In 1997, there were just over 13,000 separate establishments involved in the forest industry in Canada. Of that number, 9,636 were involved in logging, 2,872 in the wood insutry, and 686 establishments were paper and allied mills(219). British Columbia accounts for over 4,000 of these establishments, while the boreal provinces have 7,050. In addition, a small fraction of New Brunswick’s 1,238 establishments handle wood from that province’s small boreal forest area(220). In the ‘boreal provinces’, employment in logging and forestry services, wood industries and paper and allied industries, totalled approximately 395,000 in 1997, out of a Canadian total of 830,000.(221)

Over the last two decades, the mechanization of logging operations and advances in processing technologies have combined to gradually decrease the number of jobs per unit of production. This is particularly evident in the pulp and paper sector where the jobs/1000 tonnes of pulp and paper dropped from about 3.4 in 1975 to about 1.6 by 1993. In lumber production the drop was less dramatic, going from 1.8 to 1.0 jobs/1000 cubic metres produced over the same time frame. The smallest change was seen in the harvesting sector, where the jobs/1000 m3 harvested fell from 0.5 to about 0.3.(222) As shown in Table 3 since 1989, employment in the forestry industry has decreased from representing 9.3 per cent of total Canadian employment to 7.3 per cent, while in absolute terms, there has been only a slight decline. This situation was made possible by a significant expansion of industrial capacity reflected indirectly in the value of sales by the industry and by an increase in the amount of timber harvested. These factors are illustrated in Tables 4 and 5 respectively. 

 

Table 3: TOTAL FOREST INDUSTRY EMPLOYMENT

YEAR

DIRECT

INDIRECT/

INDUCED (1)

TOTAL

AS % OF CANADIAN EMPLOYMENT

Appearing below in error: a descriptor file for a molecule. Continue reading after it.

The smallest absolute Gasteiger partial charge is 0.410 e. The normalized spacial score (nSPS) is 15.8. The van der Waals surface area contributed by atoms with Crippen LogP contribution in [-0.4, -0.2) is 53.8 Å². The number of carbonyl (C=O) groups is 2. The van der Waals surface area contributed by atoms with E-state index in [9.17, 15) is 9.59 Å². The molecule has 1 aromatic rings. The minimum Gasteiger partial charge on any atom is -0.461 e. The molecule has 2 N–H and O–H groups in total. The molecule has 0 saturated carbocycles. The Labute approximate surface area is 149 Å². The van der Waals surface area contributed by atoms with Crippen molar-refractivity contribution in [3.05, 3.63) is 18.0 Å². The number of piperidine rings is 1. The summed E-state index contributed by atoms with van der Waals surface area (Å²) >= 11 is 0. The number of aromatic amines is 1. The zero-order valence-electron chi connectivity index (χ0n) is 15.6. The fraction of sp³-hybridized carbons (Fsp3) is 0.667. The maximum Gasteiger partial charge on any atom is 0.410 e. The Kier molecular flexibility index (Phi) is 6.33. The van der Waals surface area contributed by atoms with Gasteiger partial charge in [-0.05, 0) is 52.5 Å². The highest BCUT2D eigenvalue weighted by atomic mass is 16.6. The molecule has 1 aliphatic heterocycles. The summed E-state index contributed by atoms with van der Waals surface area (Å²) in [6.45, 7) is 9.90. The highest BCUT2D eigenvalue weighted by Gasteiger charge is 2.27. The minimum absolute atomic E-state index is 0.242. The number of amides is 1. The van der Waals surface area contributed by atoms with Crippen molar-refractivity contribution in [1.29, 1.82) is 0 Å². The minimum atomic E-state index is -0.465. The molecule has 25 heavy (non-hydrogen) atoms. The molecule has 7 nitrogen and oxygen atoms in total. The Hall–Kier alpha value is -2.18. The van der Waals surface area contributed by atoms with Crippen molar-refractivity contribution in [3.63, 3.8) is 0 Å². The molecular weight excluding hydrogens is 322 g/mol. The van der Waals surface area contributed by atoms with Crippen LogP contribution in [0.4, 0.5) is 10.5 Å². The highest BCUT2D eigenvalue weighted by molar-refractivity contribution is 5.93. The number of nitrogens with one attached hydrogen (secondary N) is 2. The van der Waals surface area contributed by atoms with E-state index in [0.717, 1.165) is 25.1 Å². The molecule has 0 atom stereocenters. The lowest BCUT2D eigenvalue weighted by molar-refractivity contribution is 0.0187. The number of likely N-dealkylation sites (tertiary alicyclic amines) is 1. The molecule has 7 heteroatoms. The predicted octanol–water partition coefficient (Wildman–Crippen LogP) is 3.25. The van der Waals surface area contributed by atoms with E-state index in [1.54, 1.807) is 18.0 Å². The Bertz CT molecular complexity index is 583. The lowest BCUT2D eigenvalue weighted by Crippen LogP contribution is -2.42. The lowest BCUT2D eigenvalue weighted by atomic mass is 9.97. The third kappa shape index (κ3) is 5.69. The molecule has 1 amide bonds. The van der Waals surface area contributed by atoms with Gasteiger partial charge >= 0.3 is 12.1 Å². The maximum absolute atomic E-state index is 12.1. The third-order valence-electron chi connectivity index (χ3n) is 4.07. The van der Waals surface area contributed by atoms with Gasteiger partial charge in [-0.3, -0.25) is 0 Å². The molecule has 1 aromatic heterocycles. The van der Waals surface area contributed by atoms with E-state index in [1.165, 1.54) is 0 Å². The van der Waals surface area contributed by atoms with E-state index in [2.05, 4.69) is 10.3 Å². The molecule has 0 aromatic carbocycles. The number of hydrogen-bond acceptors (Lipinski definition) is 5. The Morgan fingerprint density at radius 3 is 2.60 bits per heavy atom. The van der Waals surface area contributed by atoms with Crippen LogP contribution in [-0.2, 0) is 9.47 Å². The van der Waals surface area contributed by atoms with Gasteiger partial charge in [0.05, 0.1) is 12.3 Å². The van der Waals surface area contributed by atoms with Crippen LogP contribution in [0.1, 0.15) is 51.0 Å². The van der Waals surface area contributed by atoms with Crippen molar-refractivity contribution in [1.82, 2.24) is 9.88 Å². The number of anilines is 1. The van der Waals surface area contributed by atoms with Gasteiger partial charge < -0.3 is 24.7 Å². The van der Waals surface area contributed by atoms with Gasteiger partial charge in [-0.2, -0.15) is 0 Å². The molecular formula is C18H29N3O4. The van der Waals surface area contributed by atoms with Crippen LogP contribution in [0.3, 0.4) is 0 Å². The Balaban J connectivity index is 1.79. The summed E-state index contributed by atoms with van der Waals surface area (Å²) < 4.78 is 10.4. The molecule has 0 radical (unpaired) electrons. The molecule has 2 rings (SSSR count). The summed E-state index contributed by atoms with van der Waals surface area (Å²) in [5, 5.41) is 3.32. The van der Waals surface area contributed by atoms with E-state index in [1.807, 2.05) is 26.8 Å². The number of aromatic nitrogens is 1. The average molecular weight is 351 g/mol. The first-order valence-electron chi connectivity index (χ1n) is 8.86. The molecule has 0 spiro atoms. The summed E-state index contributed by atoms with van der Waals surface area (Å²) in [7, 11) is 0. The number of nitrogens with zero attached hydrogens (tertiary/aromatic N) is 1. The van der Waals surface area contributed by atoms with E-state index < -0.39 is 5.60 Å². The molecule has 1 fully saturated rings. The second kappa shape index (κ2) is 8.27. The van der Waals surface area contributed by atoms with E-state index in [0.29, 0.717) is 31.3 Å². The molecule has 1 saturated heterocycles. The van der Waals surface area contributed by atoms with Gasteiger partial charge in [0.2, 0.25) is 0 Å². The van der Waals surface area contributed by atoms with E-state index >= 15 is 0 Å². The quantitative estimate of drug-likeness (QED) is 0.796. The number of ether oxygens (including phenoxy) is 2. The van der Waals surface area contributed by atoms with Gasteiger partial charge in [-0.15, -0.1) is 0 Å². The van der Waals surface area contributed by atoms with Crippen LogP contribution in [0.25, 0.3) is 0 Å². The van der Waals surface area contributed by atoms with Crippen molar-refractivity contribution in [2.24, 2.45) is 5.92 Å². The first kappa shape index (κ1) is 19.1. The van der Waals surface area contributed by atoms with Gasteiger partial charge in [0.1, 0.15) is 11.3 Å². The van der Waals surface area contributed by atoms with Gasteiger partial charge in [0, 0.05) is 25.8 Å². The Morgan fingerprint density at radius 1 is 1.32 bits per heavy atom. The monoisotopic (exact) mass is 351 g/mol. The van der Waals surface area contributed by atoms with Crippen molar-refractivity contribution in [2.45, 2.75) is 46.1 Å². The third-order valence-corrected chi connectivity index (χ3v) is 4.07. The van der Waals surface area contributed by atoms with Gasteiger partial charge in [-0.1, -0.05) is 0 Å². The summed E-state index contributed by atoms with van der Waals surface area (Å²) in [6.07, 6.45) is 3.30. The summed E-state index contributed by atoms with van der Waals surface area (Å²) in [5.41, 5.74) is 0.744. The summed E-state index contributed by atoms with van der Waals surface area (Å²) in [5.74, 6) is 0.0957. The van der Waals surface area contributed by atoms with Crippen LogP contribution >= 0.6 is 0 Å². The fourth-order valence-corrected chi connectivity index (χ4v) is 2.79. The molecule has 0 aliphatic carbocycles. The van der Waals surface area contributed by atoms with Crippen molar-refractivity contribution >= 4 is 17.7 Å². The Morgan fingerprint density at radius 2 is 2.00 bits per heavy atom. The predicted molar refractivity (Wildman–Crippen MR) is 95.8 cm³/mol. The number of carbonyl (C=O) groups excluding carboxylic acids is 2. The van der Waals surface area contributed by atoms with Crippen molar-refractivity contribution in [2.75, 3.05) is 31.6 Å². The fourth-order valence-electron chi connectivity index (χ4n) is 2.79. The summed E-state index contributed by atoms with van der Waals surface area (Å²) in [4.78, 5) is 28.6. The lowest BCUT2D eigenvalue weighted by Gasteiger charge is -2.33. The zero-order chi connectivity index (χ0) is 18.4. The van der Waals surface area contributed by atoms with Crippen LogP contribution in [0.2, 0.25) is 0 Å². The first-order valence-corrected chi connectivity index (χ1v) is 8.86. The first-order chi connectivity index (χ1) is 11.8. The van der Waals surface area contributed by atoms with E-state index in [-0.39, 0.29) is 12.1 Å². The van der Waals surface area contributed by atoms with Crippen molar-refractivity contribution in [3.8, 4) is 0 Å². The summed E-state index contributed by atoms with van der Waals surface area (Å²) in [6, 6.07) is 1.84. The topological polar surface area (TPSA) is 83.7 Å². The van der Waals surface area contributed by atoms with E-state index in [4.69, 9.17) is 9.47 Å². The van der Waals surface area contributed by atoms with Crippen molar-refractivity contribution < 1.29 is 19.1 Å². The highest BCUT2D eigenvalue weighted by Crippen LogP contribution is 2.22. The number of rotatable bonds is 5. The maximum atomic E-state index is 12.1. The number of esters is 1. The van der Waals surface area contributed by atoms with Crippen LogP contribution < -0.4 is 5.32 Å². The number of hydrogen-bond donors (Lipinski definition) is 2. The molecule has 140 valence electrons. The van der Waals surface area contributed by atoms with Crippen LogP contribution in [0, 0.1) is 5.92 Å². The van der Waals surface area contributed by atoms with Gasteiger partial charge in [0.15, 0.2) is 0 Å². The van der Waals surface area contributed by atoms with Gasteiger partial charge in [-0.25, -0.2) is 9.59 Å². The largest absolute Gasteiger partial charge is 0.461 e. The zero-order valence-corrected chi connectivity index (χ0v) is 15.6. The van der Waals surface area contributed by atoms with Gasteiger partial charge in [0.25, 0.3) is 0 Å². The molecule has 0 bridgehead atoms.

1989

305,000

915,000

1,220,000

9.3 %

1990

280,000

840,000

1,120,000

8.5 %

1991

250,000

750,000

1,000,000

7.7 %

1992

241,000

725,000

966,000

7.5 %

1993

239,000

717,000

956,000

7.3 %

1994

242,000

728,000

970,000

7.3 %

1995

247,000

741,000

988,000

7.4 %

1996

252,000

755,000

1,007,000

7.3 %

1997

254,000

760,000

1,014,000

7.3 %

(1) There is considerable variation in assumptions and methods of calculating indirect employment from one study to another, so these figures should be used with caution.
Source: Canadian Pulp and Paper Association, 1998 Reference Tables, p.5

 

Table 4: VALUE OF FOREST INDUSTRY SALES
($ Millions)

YEAR

PULP AND PAPER

OTHERS*

TOTAL

AS %OF CANADIAN MANUFACTURING

1989

19,791

10,659

38,514

13.7 %

1990

18,047

10,501

35,766

12.2 %

1991

15,791

9246

31,945

11.6 %

1992

14,929

9752

33,281

11.7 %

1993

15,394

9906

37,573

12.2 %

1994

19,307

10,387

44,329

12.7 %

1995

29,396

11,120

53,959

13.9 %

1996

21,935

11,077

49,058

12.1 %

1997

21,068

14,272

53,340

12.0 %

* Includes fibreboard, particleboard, shakes, shingles and chips etc.
Source: Canadian Pulp and Paper Association, 1998 Reference Tables, p.4

It is obvious from the above data that the economic health of the forestry sector is vitally important to the overall economic well being of the Canadian economy and therefore of interest and concern to all Canadians. In 1997, Price-Waterhouse-Coopers produced a detailed report on the financial condition of the Canadian forestry sector(223). Table 6, which is extracted from that report, shows that sales of Canadian forest products reached $52.3 billion in 1997 . This represents an increase of 2.3 per cent over 1996 sales. Over the same time period net exports of forest products rose slightly to $31.6 billion, making the forest industry the largest net export industry in the country. Provinces and territories deriving most of their wood supplies from the boreal forest account for about one half of this total.(224)